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Syntax Training | Lynn Gaertner-Johnston

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July 03, 2012

Comments

Darin Ramsey

I've been preaching this one for years. "Not a problem" (or the similar "no trouble") seem to imply that it could have been a problem or trouble, but fortunately didn't turn out that way. Most of the times that I mention this, people react with some combination of confusion and eyerolls, so I may be out on my own limb. I'll try your reasoning instead; maybe I can at least end the confusion!

Onorina

I, too, have a problem with 'no problem.' Sadly, in the past, I did respond with this silly phrase - until I became more aware of its true meaning. Thank you for posting the phrases: they will be a useful reference.

Seyey Cunioci

What if it is a problem and you take it kindly as a courtesy. Isn't it important to delimit things?

Lynn Gaertner-Johnston

Thank you for commenting, Darin, Onorina, and Seyey.

Darin, I hope talking about "Not a problem" from the negative tone perspective will help you persuade people.

Onorina, I am glad you like the alternative phrases.

Seyey, using "Not a problem" focuses on the problem. I recommend focusing on a positive with a phrase such as "I am happy to help."

Lynn

RJ

"No problem" is a problem for me too. I often hear this while conducting a retail transaction. I thank the cashier and get a "no problem" in response. My brain immediately jumps to "Well, I hope it's not a problem since it is after all your job." So the negative begets another negative response in my head and it sours the transaction a tiny bit.

Lynn Gaertner-Johnston

Thanks for your comment, RJ. It illustrates where words with a negative feeling can take us.

Lynn

Rebecca Kroegel

im terrible for saying that and should really make a more conscious effort to not say it!

Jacob

Thank you for the information. How about the phrase 'don't worry'? Is it cool?

Lynn Gaertner-Johnston

Hi, Rebecca. Now that you are aware of the tone, I am sure you can get in the habit of using a positive phrase.

Good luck!

Lynn

Lynn Gaertner-Johnston

Hi, Jacob. "Don't worry" has the same problem as "Not a problem." It includes two negatives: "Don't" and "worry."

I am glad you asked.

Lynn

Jacob

Thank you.
I am glad you commented on it.

Jacob

Phil Hershkowitz

Hi Lynn,

I agree with you that a positive response is more pleasant however I would point out that in Spanish "de nada" while commonly interpreted as "You're welcome" literally means "Of nothing" or "For nothing".

Lynn Gaertner-Johnston

Good point, Phil. Thanks for making it.

Lynn

J. Randolph Radney

I think perhaps focusing upon the negative is missing a possible point in the "not a problem" response: Have you ever heard of litotes? The example from Spanish is good, but there are also examples from related dialects of English. For example, in Aussie vernacular, 'no worries' is quite common. Also in Canada, I've been told there is no higher praise for a junior hockey player than to be told on the conclusion of his shift that he did 'not too bad'.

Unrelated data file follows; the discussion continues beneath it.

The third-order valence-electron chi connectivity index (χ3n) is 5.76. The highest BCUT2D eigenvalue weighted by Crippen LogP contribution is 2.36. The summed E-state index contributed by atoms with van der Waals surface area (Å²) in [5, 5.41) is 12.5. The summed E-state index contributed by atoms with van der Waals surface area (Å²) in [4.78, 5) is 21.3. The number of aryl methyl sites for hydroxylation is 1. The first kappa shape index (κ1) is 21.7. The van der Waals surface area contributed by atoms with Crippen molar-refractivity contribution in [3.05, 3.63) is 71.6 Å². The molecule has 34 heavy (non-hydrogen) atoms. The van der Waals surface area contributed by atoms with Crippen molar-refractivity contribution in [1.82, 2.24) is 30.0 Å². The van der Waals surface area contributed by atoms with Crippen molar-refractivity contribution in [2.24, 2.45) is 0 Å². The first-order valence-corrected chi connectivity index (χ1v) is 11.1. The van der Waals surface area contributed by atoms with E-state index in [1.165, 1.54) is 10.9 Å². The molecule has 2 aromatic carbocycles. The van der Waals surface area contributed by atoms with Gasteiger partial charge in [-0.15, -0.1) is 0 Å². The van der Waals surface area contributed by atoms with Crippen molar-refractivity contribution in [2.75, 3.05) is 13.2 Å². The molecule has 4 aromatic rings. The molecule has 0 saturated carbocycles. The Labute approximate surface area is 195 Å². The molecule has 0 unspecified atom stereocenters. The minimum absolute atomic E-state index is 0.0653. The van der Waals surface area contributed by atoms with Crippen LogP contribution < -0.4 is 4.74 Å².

Clearly something beyond negativity is behind the use of 'not' and 'problem'.
Perhaps instead of correcting common and popular use, we should try to understand it.

Lynn Gaertner-Johnston

Hello, J. Randolph Radney. Interesting comment!

My focus is on what works well in business communication. I believe positive words communicate more positively than negative ones.

Thanks for stopping by.

Lynn

LesterSmith

Great topic! In general, I'd certainly agree that the list of recommended phrases is good. My personal favorite has long been, "My pleasure!" But like Phil, I started thinking about "de nada" and "no problema" or "sin problema." The former, in particular, has a sense of "It was nothing." In many cultures, downplaying one's action is the proper response to praise; and thanks is a form of praise. So I'm beginning to think that just as "Beauty is in the eye of the beholder," so too any perceived problem with "No problem."

Lynn Gaertner-Johnston

Thanks for dropping by, Lester. I always enjoy your comments.

I do appreciate the references to Spanish, but I find I still strongly prefer positive phrasing in business English. "My pleasure" comes across much more positively to me than "Not a problem." However, I will keep thinking about your "eye of the beholder" idea.

Lynn

Martin

Lynn,

I was looking for ways to improve my positive communication and stumbled across this. I work in engineering and construction and have a background in education, the issue I have with replacing not a problem with the phrases mentioned is that it tends to sound like the person saying the positive version is taking something away from the other person..... In education you are constantly trying to build people up and not make the student feel as though your efforts are a burden in order to get the best results, the positive phrases have a tendency to leave a feeling of I owe you something, which in the case I highlight would be on the student. Perhaps I just need to be a bit more ruthless in business and start using these phrases, my issue is they leave me feeling arrogant, which I naturally am not....

Lynn Gaertner-Johnston

Hi, Martin. I do not see how the phrases I suggest "take something away from the other person." And I do not see their relationship with being "ruthless in business." Yikes! That is not my intention at all.

Why not try using a few of the phrases and see how people respond?

Lynn

Idara

I too am guilty of this, sometimes I say it when I did something for someone that I really didn't have any pleasure/happiness in doing.
I'm happy to have learned something new in my quest for being a better person to relate with.

Lynn Gaertner-Johnston

Idara, thank you for stopping by to comment.

Lynn

Sue Gallant

As a teen-aged cashier in the 1970s, I was instructed to say, "Thank you for shopping at XYZ" to each customer at the end of the transaction - because they could have chosen to shop elsewhere.

Some employees are confused because the customer has already thanked THEM - but a customer's good manners shouldn't deter their own.